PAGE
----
If the multiple deaths in the Vyapam case have created a furore in India like never before with the Supreme Court and the public demanding a thorough probe into the deaths and the examination and recruitment scam, the Asaram case has all the ingredients of becoming another Vyapam-like saga. Last week, 35-year-old Kripal Singh, a key witness in a Jodhpur case against the godman, was shot by unidentified attackers in UP’s Shahjahanpur district. In a statement given to additional city magistrate, Singh alleged that people connected to Asaram were threatening him.
In January, another witness, Akhil Gupta, was killed in Muzzaffarnagar. Now, police in both the districts have begun a joint probe to ascertain whether the two witnesses in the two separate rape cases against Asaram were killed by the same people. Apart from them, two persons have been killed and five grievously injured for standing up to Asaram and his son Narayan Sai, both of whom are in jail since 2013 after they were booked for rape.
While Asaram is not the first godman involved in illegal activities, India’s unfortunate love affair with such dubious people doesn’t seem to end. Sociologists say there is a difference between the gurus of yesteryear and the new ones: Unlike the earlier generation of gurus, who only wanted their followers to be spiritual, the contemporary godmen claim it’s possible, even desirable, to be both spiritually and materially rich. This fits in well with contemporary ideas of well being. The sudden profusion of godmen is a manifestation of the rise in the self-improvement culture, where a guru functions as a personal trainer, a sociologist wrote in this paper some months ago. But their popularity should never be allowed to be used as a shield to cover up their illegal acts.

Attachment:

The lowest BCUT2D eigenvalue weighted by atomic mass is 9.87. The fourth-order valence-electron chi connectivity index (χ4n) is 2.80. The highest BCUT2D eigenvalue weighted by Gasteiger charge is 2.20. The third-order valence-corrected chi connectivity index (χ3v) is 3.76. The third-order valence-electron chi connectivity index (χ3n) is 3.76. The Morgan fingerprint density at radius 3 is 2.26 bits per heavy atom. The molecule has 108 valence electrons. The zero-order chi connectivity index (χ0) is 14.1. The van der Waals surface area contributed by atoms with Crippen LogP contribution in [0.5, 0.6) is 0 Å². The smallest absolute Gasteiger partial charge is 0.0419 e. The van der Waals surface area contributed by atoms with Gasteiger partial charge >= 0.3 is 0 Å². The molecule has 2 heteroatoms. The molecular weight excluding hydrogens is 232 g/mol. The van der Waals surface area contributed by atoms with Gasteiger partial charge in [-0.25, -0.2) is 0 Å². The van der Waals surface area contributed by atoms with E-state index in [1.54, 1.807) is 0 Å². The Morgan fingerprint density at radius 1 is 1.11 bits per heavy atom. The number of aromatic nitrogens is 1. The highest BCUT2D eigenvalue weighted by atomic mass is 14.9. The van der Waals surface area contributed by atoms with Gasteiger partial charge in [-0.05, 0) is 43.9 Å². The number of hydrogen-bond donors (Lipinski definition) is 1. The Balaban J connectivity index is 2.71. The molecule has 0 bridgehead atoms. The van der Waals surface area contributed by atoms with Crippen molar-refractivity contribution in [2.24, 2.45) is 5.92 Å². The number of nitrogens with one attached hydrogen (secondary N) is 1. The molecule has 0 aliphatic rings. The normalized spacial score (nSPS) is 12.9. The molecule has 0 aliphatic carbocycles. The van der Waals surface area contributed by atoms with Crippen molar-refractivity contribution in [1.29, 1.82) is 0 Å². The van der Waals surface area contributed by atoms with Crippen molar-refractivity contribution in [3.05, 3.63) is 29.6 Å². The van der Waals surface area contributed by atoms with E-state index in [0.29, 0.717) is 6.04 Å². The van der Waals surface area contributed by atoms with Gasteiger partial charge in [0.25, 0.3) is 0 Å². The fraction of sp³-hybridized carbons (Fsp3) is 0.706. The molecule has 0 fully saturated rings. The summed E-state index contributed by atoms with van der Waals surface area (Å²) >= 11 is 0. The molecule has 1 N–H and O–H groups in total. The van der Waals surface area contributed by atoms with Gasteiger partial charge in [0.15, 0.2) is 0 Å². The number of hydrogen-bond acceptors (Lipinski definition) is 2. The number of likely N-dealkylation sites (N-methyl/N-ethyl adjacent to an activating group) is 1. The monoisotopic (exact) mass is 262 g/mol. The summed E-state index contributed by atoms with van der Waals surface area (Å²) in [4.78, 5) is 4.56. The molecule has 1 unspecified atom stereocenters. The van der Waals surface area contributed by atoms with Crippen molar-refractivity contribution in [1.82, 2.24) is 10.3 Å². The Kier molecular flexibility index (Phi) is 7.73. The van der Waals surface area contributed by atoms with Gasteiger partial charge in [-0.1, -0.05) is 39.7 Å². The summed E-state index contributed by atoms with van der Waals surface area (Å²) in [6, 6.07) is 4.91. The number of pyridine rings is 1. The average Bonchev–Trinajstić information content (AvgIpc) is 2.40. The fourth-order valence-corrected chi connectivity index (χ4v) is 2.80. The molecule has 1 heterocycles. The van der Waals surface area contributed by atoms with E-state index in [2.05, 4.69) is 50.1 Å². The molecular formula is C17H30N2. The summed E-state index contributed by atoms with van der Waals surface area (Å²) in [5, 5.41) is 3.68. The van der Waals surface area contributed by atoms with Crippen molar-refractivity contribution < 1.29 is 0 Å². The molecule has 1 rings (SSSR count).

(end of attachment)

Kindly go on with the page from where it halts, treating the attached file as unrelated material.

Both the cases (Vyapam and Asaram) also underline the importance of having a strong witness protection law. India is finalising a Whistleblower Protection Act, but it does not have a provision to protect people like Akhil Gupta. In a country where conviction rates are abysmally low and witnesses turning hostile is endemic, the need for a strong witness protection law is hardly a game-changing idea. Along with the law, India also needs a well-staffed police force and judiciary to ensure that the law is properly implemented on the ground.